Touch and touchless faucets are amazing examples of really useful advanced technology. Not having to touch levers or handles to turn water on during messy kitchen tasks – or crafts projects – is certainly, well, handy. And, touch and touchless faucets are ideas that finally moved from commercial markets to residential in stylish packages to compliment nearly any style.
Delta Faucet introduced the first touch faucet for residential consumers in 2008. Bob Rodenbeck, Delta’s director of R & D, explained to Make magazine how the touch technology works.
In a nutshell, human beings have capacitance, which is how the body stores electrical energy. Delta scientists developed a capacitive sensor that measures increases in capacitance so water flow turns on with the first touch and then off again with the second touch.
Since the introduction of touch faucets, other companies have harnessed the technology in their own way. Let’s compare four of the top brands:
Trail-blazing Touch2.0 technology was introduced to the masses in 2008 and was met with
rave reviews. For the first time, home cooks and parents supervising messy crafts projects wouldn’t have to concentrate on touching faucet levers and handles as little as possible so they could wash their hands. With the new touch faucet, though, they could use their wrist or forearm to tap the top of the faucet to summon the water, eliminating the need to include the entire fixture in clean-up.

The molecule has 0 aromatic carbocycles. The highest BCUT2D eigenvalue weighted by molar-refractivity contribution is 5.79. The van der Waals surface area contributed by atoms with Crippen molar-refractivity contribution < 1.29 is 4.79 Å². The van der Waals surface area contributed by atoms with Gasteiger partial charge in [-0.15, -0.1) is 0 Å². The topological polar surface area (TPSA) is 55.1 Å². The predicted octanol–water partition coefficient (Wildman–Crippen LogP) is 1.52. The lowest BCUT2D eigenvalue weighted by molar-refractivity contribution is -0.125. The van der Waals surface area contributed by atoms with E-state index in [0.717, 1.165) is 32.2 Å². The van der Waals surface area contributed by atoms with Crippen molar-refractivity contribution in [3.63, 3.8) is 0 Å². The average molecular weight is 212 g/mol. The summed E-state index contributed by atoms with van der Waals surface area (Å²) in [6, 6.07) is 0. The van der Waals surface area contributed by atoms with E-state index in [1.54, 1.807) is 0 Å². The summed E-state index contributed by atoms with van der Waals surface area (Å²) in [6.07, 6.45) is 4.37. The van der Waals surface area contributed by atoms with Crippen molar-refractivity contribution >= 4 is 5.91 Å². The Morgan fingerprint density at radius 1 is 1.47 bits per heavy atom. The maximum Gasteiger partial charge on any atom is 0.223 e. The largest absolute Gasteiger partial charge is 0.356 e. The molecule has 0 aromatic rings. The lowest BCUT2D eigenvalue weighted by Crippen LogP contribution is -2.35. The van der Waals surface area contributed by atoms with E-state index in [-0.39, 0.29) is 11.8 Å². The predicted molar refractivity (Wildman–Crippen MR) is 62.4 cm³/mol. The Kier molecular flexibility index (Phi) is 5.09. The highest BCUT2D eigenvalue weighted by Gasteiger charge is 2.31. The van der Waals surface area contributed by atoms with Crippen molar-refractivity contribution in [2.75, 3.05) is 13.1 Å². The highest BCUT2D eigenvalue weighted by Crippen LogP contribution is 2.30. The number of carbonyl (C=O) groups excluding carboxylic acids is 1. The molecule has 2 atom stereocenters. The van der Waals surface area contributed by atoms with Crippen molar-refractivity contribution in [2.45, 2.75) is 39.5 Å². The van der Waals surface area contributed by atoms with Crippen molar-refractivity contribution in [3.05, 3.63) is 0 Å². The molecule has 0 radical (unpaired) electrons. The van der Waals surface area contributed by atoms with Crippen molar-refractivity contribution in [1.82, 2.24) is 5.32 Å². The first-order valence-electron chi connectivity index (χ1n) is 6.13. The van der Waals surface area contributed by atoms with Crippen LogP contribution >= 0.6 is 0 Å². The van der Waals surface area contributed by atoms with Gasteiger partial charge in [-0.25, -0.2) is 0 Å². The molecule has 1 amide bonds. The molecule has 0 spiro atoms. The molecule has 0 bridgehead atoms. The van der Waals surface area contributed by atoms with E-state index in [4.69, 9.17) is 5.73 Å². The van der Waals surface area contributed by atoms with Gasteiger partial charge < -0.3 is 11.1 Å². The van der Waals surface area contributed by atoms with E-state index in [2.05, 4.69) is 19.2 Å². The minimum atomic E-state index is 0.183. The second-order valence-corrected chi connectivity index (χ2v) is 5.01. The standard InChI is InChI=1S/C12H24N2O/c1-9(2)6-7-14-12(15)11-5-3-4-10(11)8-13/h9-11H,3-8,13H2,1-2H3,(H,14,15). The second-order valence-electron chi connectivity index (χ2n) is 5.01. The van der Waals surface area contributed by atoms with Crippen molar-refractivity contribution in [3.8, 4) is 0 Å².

Delta Touch2.0 products feature the option of using AA batteries for two years of life (included) or using C batteries for five years (not included).
Operating under the Minta Touch brand, Grohe’s touch faucets are operated by a touchfrom the back of a hand or wrist. They feature a factory set auto stop after 60 seconds to conserve water and avoid accidents when little ones are using the faucet. Grohe also uses a battery to power the touch technology; a 6V lithium unit is included.
Unlike the others on this list, Kohler’s Sensate line of touchless faucets uses electricity to
power its sensors. Users wave their hands, or a pan or a utensil under the curve of the faucet neck to turn water on and off. Another sensor at the base of the faucet stem also responds, with both locations responding in 20 milliseconds.
The MotionSense line of faucets from Moen come equipped with two sensors – one on top of the handle and one on the base – for hands-free operation. The sensors are powered by six, AA batteries, and users can choose an aerated stream for everyday use or a more powerful rinse for more challenging cleaning. There’s also a pause function with the spray head to stop water flow without having to turn the fixture off in the middle of cleaning.
The four brands listed above do share some common features; single levers that adjust temperature and water flow, magnetic docking systems that keep pull-down spray heads in place, and glide technology for easy operation of the pull-down spray head.